Unless you’ve been living under a rock for the past three decades, you are most likely very familiar with the widely popular animated Disney film The Little Mermaid, which just hit theaters in live-action form on May 26. The story chronicles the adventures of a young mermaid named Ariel, who desperately wants to explore what life is like above the depths of the ocean. This desire leads her to make a deal with Ursula, a sea witch who grants her the ability to temporarily become human for three days. However, for the change to be permanent, she must experience true love’s kiss — and if she fails, she belongs to the sea witch. Oh, yeah, and she has to do all of this without the use of her voice. No pressure or anything!
Obviously, the terms of such an agreement are not ideal, and it’s easy to cast Ursula into an unflattering light based on this rather dark proposition alone. Then, of course, there’s the fact that she’s been seemingly banished from King Triton’s kingdom, presumably for a good reason, though no specifics are given throughout the movie. The bottom line is that we, as a society, have unanimously associated Ursula with being evil. Ask pretty much anyone, and they will agree that Ursula is bad. But… is she really? Upon further inspection, I believe this tentacled, tenacious tycoon isn’t the villain people always make her out to be. In fact, I’d even go so far as to say that Ursula isn’t a villain at all.
She’s Career Oriented
You may not like her tactics, and some loopholes were definitely written into the contract Ariel signed that allowed Ursula to hedge the bets in her favor. But that's the thing — there was a legit contract. For the most part, Ursula was very upfront about what Ariel was getting herself into and the repercussions she would suffer if she failed. If you go back and listen to the actual lyrics in "Poor Unfortunate Souls" (which we can all agree is an absolute bop, right?), you hear her lay all the cards out on the table and even admit that past contracts haven't always had a happy ending. "Now it's happened once or twice/Someone couldn't pay the price/And I'm afraid I had to rake 'em 'cross the coals," she sings to Ariel. "Yes, I've had the odd complaint/But on the whole, I've been a saint/To those poor unfortunate souls."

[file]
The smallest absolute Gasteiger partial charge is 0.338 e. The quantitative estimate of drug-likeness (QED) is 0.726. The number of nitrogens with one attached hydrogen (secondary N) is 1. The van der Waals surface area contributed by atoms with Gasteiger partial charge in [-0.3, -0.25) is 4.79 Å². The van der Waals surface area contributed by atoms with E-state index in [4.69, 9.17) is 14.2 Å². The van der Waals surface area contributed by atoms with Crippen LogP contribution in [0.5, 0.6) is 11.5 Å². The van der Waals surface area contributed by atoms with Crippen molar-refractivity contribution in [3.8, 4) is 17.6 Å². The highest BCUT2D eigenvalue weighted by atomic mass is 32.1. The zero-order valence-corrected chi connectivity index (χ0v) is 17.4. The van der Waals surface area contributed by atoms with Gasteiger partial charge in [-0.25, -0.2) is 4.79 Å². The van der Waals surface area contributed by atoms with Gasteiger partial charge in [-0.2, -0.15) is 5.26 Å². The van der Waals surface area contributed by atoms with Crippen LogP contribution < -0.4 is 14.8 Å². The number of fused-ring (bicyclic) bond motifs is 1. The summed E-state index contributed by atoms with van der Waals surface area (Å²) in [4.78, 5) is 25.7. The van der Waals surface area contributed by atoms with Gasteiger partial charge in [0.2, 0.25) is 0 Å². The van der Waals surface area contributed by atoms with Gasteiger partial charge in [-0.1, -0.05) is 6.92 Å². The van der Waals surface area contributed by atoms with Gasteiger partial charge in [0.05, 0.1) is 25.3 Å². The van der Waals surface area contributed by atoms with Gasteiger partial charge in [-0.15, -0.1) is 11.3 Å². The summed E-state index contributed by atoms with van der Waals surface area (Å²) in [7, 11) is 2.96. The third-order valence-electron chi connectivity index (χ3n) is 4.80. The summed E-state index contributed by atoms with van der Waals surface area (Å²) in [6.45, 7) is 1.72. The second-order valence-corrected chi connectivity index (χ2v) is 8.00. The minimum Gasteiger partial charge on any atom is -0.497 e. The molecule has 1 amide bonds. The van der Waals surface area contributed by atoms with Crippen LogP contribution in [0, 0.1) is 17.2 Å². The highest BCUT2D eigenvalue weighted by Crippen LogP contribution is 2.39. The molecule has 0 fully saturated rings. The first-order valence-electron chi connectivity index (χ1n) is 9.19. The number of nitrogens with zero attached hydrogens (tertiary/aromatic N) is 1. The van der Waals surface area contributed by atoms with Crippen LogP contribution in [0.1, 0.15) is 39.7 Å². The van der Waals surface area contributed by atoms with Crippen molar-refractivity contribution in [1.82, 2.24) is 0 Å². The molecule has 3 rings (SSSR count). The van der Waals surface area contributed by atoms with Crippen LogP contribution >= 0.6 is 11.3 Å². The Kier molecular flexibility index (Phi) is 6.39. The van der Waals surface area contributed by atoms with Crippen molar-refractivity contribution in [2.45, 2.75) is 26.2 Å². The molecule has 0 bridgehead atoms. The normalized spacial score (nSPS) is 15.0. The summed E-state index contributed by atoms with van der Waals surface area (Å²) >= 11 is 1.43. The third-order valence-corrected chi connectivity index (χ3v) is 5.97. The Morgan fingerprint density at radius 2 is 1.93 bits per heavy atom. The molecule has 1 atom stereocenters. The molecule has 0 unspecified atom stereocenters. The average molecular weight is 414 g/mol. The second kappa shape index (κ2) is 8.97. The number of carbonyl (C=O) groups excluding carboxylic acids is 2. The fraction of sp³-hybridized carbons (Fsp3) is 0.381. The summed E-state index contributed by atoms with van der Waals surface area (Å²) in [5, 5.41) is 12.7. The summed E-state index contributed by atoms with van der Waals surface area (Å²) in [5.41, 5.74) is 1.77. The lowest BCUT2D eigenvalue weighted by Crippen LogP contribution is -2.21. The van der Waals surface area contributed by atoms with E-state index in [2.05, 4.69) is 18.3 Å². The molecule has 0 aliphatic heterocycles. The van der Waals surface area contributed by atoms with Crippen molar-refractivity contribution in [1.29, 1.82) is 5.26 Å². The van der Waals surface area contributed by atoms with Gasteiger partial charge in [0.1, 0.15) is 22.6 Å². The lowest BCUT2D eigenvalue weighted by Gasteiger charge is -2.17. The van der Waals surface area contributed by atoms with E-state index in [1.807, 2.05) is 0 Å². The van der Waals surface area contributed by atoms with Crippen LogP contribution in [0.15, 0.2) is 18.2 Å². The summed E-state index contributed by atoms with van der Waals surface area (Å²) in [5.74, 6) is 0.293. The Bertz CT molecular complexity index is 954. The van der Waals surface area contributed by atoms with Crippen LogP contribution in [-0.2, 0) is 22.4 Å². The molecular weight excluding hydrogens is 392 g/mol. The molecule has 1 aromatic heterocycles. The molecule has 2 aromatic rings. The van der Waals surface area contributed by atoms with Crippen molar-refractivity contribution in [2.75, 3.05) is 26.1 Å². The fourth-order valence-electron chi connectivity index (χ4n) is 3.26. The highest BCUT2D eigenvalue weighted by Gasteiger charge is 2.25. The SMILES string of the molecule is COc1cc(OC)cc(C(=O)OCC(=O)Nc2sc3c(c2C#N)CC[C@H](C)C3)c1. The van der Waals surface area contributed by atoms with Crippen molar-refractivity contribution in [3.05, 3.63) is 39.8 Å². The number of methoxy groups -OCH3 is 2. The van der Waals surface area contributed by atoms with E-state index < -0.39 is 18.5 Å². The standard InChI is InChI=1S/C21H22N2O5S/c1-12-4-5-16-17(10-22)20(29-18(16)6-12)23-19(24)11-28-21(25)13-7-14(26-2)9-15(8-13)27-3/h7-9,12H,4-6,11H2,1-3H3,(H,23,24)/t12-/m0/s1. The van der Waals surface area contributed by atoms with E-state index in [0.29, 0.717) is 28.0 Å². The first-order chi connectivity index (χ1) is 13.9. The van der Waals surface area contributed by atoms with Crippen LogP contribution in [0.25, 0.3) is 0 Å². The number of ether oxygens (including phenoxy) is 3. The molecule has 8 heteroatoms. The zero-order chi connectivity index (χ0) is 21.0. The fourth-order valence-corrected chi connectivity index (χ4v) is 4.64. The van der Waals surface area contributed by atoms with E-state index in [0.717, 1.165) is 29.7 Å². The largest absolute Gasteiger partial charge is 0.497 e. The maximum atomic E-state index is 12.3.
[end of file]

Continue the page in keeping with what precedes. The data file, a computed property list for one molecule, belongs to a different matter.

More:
Sure, she's trying to paint herself as more of a do-gooder than she actually is, but doesn't everyone trying to pitch themselves to potential clients do that? She could've chosen not to mention the possible downside to the agreement, but she didn't, which implies some sort of moral code. So, you have to start asking yourself — is that the mark of a villain or just a really shrewd businesswoman?
She Gave Ariel a Choice
Things took a turn when Ursula’s plan didn’t come to fruition as she had hoped, but before that, she gave Ariel the power to make her own decision about her future. Again, there was even a contract involved, which Ariel herself needed to sign. She wasn’t forced to do it. She willingly agreed to the terms. Was it foolish? Probably. But she was given the autonomy to make it anyway, which is more than what her father ever did for her. His anger when he found her secret cave of human trinkets was extremely unnecessary and a textbook example of toxic masculinity. He thought he knew what was best for her, and while it may have come from a place of love and concern, his approach to controlling her wants and actions drove her to Ursula in the first place. So honestly, who’s the real villain there?
Without Ursula, There’s No Happily Ever After
Love her or hate her, Ursula is the central reason Ariel and Prince Eric end up together at the end of the movie. Without her involvement, Ariel couldn’t have left the ocean and fallen in love with the man of her dreams. She would’ve just remained a mermaid forever, always wondering what her life could’ve been like. But instead, those dreams became a reality — and that’s all because of Ursula. So moving forward, let’s try to see Ursula as more than a villain. Because, in truth, she’s secretly the ocean’s most successful matchmaker of all time.